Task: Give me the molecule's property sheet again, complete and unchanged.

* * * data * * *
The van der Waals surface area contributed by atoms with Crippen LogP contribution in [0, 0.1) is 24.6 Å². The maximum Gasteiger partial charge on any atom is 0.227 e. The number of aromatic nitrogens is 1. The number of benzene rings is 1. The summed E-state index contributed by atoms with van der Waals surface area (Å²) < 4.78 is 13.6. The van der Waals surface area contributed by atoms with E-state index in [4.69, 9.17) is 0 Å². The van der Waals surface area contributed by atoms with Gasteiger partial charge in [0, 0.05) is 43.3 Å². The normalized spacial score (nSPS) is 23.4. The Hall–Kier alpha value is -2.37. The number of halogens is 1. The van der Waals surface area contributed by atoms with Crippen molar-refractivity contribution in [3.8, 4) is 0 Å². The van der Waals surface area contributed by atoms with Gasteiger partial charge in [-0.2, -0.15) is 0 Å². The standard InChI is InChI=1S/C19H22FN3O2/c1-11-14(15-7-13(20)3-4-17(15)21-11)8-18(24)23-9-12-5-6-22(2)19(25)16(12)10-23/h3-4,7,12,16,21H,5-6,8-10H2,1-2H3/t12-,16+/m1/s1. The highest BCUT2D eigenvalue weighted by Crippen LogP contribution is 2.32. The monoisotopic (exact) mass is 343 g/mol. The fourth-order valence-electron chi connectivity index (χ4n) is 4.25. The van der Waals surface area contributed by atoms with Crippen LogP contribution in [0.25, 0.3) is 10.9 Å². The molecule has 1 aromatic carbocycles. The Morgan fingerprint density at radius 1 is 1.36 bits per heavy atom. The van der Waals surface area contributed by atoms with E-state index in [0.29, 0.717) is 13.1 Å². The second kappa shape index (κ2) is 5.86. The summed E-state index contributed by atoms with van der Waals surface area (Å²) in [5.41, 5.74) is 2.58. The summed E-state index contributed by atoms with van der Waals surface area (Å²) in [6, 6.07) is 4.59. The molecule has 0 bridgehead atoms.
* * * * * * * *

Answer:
The van der Waals surface area contributed by atoms with Crippen LogP contribution in [0, 0.1) is 24.6 Å². The maximum Gasteiger partial charge on any atom is 0.227 e. The number of aromatic nitrogens is 1. The number of benzene rings is 1. The summed E-state index contributed by atoms with van der Waals surface area (Å²) < 4.78 is 13.6. The van der Waals surface area contributed by atoms with E-state index in [4.69, 9.17) is 0 Å². The van der Waals surface area contributed by atoms with Gasteiger partial charge in [0, 0.05) is 43.3 Å². The normalized spacial score (nSPS) is 23.4. The Hall–Kier alpha value is -2.37. The number of halogens is 1. The van der Waals surface area contributed by atoms with Crippen molar-refractivity contribution in [3.8, 4) is 0 Å². The van der Waals surface area contributed by atoms with Gasteiger partial charge in [-0.2, -0.15) is 0 Å². The standard InChI is InChI=1S/C19H22FN3O2/c1-11-14(15-7-13(20)3-4-17(15)21-11)8-18(24)23-9-12-5-6-22(2)19(25)16(12)10-23/h3-4,7,12,16,21H,5-6,8-10H2,1-2H3/t12-,16+/m1/s1. The highest BCUT2D eigenvalue weighted by Crippen LogP contribution is 2.32. The monoisotopic (exact) mass is 343 g/mol. The fourth-order valence-electron chi connectivity index (χ4n) is 4.25. The van der Waals surface area contributed by atoms with Crippen LogP contribution in [0.25, 0.3) is 10.9 Å². The molecule has 1 aromatic carbocycles. The Morgan fingerprint density at radius 1 is 1.36 bits per heavy atom. The van der Waals surface area contributed by atoms with E-state index in [0.29, 0.717) is 13.1 Å². The second kappa shape index (κ2) is 5.86. The summed E-state index contributed by atoms with van der Waals surface area (Å²) in [5.41, 5.74) is 2.58. The summed E-state index contributed by atoms with van der Waals surface area (Å²) in [6, 6.07) is 4.59. The molecule has 0 bridgehead atoms.